https://www.youtube.com/watch?v=2yLBqPbi3Xc&t=326s

Monsters Gone WILD - 2021 Halloween Countdown - Day 23

 Dr. Gangrene keeps the Halloween countdown going with this ape wild flick, KONGA.

 

Monsters Gone WILD - 2021 Halloween Countdown - Day 22

 Dr. Gangrene keeps the Halloween countdown going with a look at the scifi classic The Colossus of New York


Monsters Gone WILD - 2021 Halloween Countdown - Day 21

 Dr. Gangrene keeps the Halloween countdown going with a look at The Werewolf.

 

Monsters Gone Wild - 2021 Halloween Countdown - Day 20

 Dr. Gangrene keeps the Halloween countdown rolling with a look at this Bela Lugosi classic - The Devil Bat!

 

Monsters Gone Wild - 2021 Halloween Countdown Day 19

 Dr. Gangrene keeps the Halloween countdown going with a look at the mad science classic THE BRAIN THAT WOULDN'T DIE.

 

Monsters Gone WILD - 2021 Halloween Countdown - Day 18

 Dr. Gangrene keeps the Halloween Countdown going with a look at the 1959 film The Alligator People.

Monsters Gone WILD - 2021 Halloween Countdown - Day 17

 Dr. Gangrene keeps the 2021 Halloween countdown rolling with a look at the 1931 Universal classic, Frankenstein.

Monsters Gone WILD - 2021 Halloween Countdown - Day 16

 Dr. Gangrene keeps the Halloween countdown going with a look at The Freakmaker, aka The Mutations.

 

Monsters Gone WILD 2021 Halloween Countdown - Day 15

 Dr. Gangrene Keeps the Monsters Gone Wild Halloween Countdown going with a look at one of the greatest Frankenstein films of all time, Curse of Frankenstein. 

 

Monsters Gone WILD - 2021 Halloween countdown - Day 14

 Dr. Gangrene keeps the Halloween marathon going with a look at THE FLY series of films... it's quite the buzz around town!

 

Monsters Gone WILD - 2021 Halloween Countdown - Day 13

 Dr. Gangrene keeps the 2021 Halloween Mad Science countdown going with a look at the episode of Karloff's THRILLER titled The Incredible Dr. Markesan.



Monsters Gone Wild - 2021 Halloween Countdown - Day 12

 Doc Gangrene keeps the Halloween countdown going with a look at the 1957 sc-ifi flick I Was a Teenage Frankenstein.


Monsters Gone WILD! 2021 Halloween Countdown - Day 11

 Dr. Gangrene keeps the Halloween countdown going with a look at MONSTER ON THE CAMPUS.

Monsters Gone WILD! - 2021 Halloween Countdown - Day 10

 Doc Gangrene keeps the Halloween fun rolling with a look at the 1942 flick THE MAD MONSTER.

Monsters Gone WILD - 2021 Halloween Countdown - Day 9

 Dr. Gangrene's 2021 Halloween countdown continues with a look at this giant creepy-crawlie, Tarantula!


Monsters Gone WILD - 2021 Halloween Countdown - Day 8

 Dr. Gangrene keeps the 2021 Halloween countdown rolling with a look at the Frankenstein franchise from Hammer Studios.

Monsters Gone WILD - 2021 Halloween Countdown - Day 7

 Dr. Gangrene keeps the 2021 Halloween countdown rolling with a look at the 1956 Universal Gillman movie, The Creature Walks Among Us.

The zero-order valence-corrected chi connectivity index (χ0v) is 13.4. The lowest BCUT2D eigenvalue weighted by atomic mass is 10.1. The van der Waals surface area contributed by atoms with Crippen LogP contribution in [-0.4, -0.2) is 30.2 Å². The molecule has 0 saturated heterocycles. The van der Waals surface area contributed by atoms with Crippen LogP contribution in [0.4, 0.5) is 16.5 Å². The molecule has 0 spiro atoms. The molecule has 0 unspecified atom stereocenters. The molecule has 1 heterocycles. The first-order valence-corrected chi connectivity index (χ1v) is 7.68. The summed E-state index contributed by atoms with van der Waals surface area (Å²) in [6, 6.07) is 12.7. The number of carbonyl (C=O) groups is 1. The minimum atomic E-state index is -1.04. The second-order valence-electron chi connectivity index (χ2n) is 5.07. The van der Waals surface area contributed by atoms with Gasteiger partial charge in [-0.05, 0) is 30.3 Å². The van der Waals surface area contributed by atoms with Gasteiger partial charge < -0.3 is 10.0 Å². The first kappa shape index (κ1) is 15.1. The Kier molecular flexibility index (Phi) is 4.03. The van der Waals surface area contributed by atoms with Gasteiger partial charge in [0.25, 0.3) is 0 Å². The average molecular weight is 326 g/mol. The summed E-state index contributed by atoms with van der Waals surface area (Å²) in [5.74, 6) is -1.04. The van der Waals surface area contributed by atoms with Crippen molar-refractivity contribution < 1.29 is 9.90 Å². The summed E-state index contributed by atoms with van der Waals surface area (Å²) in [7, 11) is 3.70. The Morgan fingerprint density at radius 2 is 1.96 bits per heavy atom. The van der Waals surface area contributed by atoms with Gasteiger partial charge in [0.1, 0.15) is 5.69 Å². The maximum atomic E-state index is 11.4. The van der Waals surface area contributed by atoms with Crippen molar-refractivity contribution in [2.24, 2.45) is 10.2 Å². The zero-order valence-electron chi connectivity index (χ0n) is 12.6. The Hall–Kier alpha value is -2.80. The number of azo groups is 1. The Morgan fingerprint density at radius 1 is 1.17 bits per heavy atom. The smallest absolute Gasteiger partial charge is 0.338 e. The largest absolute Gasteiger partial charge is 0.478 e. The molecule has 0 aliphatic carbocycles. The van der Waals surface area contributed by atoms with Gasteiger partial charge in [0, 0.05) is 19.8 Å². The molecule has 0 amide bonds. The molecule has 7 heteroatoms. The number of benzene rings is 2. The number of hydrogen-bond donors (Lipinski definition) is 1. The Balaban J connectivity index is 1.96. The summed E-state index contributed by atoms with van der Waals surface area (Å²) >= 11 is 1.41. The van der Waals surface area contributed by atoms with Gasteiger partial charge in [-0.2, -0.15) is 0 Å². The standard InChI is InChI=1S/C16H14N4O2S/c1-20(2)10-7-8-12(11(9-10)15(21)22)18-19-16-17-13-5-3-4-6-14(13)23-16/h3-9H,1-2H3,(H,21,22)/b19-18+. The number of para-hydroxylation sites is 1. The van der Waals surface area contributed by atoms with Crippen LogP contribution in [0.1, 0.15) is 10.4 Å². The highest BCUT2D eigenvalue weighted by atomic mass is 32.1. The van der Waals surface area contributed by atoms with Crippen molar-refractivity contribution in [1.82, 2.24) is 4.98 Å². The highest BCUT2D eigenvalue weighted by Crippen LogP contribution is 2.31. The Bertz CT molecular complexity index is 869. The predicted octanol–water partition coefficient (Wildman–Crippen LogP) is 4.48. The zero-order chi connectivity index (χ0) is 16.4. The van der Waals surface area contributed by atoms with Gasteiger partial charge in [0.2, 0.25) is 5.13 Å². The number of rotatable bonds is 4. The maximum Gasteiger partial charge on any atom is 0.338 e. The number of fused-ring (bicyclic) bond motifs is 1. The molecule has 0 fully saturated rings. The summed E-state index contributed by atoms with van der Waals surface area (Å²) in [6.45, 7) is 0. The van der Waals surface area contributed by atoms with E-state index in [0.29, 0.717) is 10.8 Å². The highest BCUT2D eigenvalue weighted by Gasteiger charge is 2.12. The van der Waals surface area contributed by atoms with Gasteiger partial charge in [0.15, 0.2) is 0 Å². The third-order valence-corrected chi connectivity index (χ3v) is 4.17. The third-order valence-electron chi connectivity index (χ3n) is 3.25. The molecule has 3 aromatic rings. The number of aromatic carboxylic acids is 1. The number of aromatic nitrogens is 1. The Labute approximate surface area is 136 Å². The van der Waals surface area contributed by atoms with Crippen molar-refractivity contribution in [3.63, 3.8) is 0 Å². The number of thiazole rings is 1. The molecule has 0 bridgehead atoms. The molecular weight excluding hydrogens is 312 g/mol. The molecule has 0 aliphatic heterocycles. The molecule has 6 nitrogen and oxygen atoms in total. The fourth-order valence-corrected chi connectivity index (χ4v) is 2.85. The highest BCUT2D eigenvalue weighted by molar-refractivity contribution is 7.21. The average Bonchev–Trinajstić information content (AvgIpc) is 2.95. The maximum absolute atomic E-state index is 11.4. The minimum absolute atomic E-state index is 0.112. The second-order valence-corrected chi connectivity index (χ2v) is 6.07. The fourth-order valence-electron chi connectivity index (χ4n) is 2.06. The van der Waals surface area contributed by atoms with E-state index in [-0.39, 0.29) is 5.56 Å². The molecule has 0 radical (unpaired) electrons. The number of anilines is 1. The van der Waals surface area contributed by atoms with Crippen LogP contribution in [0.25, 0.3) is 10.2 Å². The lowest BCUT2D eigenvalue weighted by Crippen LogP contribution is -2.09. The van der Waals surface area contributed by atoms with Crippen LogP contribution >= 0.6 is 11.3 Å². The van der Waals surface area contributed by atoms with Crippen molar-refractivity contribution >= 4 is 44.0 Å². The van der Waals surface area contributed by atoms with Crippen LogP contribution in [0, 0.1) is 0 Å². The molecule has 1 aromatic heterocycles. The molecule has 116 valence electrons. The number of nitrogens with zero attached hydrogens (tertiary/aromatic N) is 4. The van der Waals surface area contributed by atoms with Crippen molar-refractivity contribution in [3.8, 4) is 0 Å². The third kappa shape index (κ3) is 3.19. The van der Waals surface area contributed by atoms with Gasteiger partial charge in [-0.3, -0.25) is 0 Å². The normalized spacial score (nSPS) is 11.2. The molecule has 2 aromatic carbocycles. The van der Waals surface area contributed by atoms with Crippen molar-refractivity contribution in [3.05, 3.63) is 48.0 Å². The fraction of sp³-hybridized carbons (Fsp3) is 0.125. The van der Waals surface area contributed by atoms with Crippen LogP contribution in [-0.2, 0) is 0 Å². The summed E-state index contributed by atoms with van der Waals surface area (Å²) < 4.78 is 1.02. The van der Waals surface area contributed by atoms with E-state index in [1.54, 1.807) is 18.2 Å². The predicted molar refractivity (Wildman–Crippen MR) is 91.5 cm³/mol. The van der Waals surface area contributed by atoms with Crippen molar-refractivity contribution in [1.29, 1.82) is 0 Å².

Monsters Gone WILD - 2021 Halloween Countdown - Day 6

 Dr. Gangrene keeps the Halloween countdown for 2021 rolling on Day 6 with a look at the 1967 film Body of the Prey.



Monsters Gone Wild - 2021 Halloween Countdown - Day 5

 Dr. Gangrene continues the 2021 Halloween countdown with a look at the Blacksploitation schlocker BLACKENSTEIN!



Monsters Gone WILD! 2021 Halloween Countdown - Day 4

 The 2021 Halloween countdown continues with a look at the 1970 scifi film SCREAM AND SCREAM AGAIN, featuring Vincent Price, Christopher Lee, and Peter Cushing.



Wednesday, October 20

HALLOWEEN KILLS - Trick or Treat?

    I finally watched HALLOWEEN KILLS this weekend. I initially planned to see it in the theater, but my schedule didn't allow it, so I finally relented and signed up for Peacock streaming and watched it at my house. I have mixed feelings about seeing movies this way. I'm a big supporter of theaters, but the past several times I've gone to see a movie anywhere outside of the Belcourt (Nashville's arthouse theater that doesn't allow talking or disruptions of any kind) the experience has been HORRIBLE. Audiences are so badly behaved nowadays that it ruins the entire experience. But I'll save my old man rant for another day - today I'm here to talk about Halloween Kills.

Spooky season is here and Michael Myers is back, stalking his way into theaters once again. I had heard there were a lot of folks upset about this latest installment in the franchise, and it was people posting spoilers online that finally made me go ahead and watch it at home. Admittedly, I wasn't the biggest fan of this team's first effort, HALLOWEEN 2018. I didn't hate it, I just kind of had a problem accepting the premise of it, to be honest. You see, there's just an inherent arrogance built into any filmmaker who takes an established franchise like Halloween and throws out all the sequels, proclaiming them trash and that theirs will be the only "real" storyline going forward. ESPECIALLY if they're not including one of the very best films in the franchise, HALLOWEEN 2, which I'm a big fan of. It's the second-best "Michael" movie, after the Carpenter original. It picks up immediately following the first film, builds on the events of that film, and tells a compelling story. It was also written by the man himself, John Carpenter, in conjunction with his creative partner Debra Hill, in 1981, just 3 years after the original, when the story was still fresh.